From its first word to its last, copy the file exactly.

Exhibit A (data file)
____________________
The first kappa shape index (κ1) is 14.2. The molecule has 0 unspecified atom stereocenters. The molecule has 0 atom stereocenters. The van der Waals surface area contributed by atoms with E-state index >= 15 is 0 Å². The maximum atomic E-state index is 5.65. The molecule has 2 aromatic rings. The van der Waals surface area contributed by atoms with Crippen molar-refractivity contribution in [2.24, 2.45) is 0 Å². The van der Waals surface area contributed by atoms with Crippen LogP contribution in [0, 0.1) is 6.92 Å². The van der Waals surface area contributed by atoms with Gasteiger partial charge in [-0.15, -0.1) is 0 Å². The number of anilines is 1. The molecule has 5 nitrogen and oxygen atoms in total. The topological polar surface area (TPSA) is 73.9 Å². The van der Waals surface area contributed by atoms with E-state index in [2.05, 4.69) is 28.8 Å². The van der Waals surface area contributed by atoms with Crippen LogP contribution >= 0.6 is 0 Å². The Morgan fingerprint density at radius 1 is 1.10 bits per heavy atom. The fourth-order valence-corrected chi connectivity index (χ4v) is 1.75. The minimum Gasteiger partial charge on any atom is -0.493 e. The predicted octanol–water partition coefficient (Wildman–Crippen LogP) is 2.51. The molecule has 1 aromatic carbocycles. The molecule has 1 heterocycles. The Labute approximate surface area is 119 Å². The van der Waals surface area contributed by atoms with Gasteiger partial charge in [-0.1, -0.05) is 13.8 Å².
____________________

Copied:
The first kappa shape index (κ1) is 14.2. The molecule has 0 unspecified atom stereocenters. The molecule has 0 atom stereocenters. The van der Waals surface area contributed by atoms with E-state index >= 15 is 0 Å². The maximum atomic E-state index is 5.65. The molecule has 2 aromatic rings. The van der Waals surface area contributed by atoms with Crippen molar-refractivity contribution in [2.24, 2.45) is 0 Å². The van der Waals surface area contributed by atoms with Crippen LogP contribution in [0, 0.1) is 6.92 Å². The van der Waals surface area contributed by atoms with Gasteiger partial charge in [-0.15, -0.1) is 0 Å². The number of anilines is 1. The molecule has 5 nitrogen and oxygen atoms in total. The topological polar surface area (TPSA) is 73.9 Å². The van der Waals surface area contributed by atoms with E-state index in [2.05, 4.69) is 28.8 Å². The van der Waals surface area contributed by atoms with Crippen LogP contribution >= 0.6 is 0 Å². The Morgan fingerprint density at radius 1 is 1.10 bits per heavy atom. The fourth-order valence-corrected chi connectivity index (χ4v) is 1.75. The minimum Gasteiger partial charge on any atom is -0.493 e. The predicted octanol–water partition coefficient (Wildman–Crippen LogP) is 2.51. The molecule has 1 aromatic carbocycles. The molecule has 1 heterocycles. The Labute approximate surface area is 119 Å². The van der Waals surface area contributed by atoms with Gasteiger partial charge in [-0.1, -0.05) is 13.8 Å².